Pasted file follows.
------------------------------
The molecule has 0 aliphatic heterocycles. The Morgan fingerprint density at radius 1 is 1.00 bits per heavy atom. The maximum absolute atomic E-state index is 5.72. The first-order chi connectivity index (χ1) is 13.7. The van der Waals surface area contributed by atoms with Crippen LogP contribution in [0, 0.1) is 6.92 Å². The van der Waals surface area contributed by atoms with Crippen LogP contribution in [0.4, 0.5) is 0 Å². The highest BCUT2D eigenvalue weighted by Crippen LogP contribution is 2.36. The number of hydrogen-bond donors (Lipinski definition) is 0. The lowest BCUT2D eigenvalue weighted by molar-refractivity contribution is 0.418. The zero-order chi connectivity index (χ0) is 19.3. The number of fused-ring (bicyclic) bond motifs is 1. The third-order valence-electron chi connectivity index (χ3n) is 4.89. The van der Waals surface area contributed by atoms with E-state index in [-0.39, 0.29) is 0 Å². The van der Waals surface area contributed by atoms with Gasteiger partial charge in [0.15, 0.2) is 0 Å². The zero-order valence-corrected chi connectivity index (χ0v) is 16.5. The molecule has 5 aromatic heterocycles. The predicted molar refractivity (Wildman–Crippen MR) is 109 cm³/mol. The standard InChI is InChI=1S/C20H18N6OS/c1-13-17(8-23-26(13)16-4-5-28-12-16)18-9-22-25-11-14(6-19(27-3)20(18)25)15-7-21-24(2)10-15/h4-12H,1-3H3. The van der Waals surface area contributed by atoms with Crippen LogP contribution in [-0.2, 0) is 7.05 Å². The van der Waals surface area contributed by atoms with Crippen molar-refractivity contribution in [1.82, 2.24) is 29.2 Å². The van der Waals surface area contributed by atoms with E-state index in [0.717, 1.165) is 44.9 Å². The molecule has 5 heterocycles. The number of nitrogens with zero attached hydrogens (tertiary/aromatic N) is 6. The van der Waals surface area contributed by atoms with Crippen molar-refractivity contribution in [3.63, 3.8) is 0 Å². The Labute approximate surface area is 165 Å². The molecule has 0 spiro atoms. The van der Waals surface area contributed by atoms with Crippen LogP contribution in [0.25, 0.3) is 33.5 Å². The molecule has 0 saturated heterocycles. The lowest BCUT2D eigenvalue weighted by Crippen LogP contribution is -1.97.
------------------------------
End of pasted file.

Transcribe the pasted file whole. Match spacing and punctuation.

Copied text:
The molecule has 0 aliphatic heterocycles. The Morgan fingerprint density at radius 1 is 1.00 bits per heavy atom. The maximum absolute atomic E-state index is 5.72. The first-order chi connectivity index (χ1) is 13.7. The van der Waals surface area contributed by atoms with Crippen LogP contribution in [0, 0.1) is 6.92 Å². The van der Waals surface area contributed by atoms with Crippen LogP contribution in [0.4, 0.5) is 0 Å². The highest BCUT2D eigenvalue weighted by Crippen LogP contribution is 2.36. The number of hydrogen-bond donors (Lipinski definition) is 0. The lowest BCUT2D eigenvalue weighted by molar-refractivity contribution is 0.418. The zero-order chi connectivity index (χ0) is 19.3. The number of fused-ring (bicyclic) bond motifs is 1. The third-order valence-electron chi connectivity index (χ3n) is 4.89. The van der Waals surface area contributed by atoms with E-state index in [-0.39, 0.29) is 0 Å². The van der Waals surface area contributed by atoms with Gasteiger partial charge in [0.15, 0.2) is 0 Å². The zero-order valence-corrected chi connectivity index (χ0v) is 16.5. The molecule has 5 aromatic heterocycles. The predicted molar refractivity (Wildman–Crippen MR) is 109 cm³/mol. The standard InChI is InChI=1S/C20H18N6OS/c1-13-17(8-23-26(13)16-4-5-28-12-16)18-9-22-25-11-14(6-19(27-3)20(18)25)15-7-21-24(2)10-15/h4-12H,1-3H3. The van der Waals surface area contributed by atoms with Crippen LogP contribution in [-0.2, 0) is 7.05 Å². The van der Waals surface area contributed by atoms with Crippen molar-refractivity contribution in [1.82, 2.24) is 29.2 Å². The van der Waals surface area contributed by atoms with E-state index in [0.717, 1.165) is 44.9 Å². The molecule has 5 heterocycles. The number of nitrogens with zero attached hydrogens (tertiary/aromatic N) is 6. The van der Waals surface area contributed by atoms with Crippen molar-refractivity contribution in [3.63, 3.8) is 0 Å². The Labute approximate surface area is 165 Å². The molecule has 0 spiro atoms. The van der Waals surface area contributed by atoms with Crippen LogP contribution in [0.25, 0.3) is 33.5 Å². The molecule has 0 saturated heterocycles. The lowest BCUT2D eigenvalue weighted by Crippen LogP contribution is -1.97.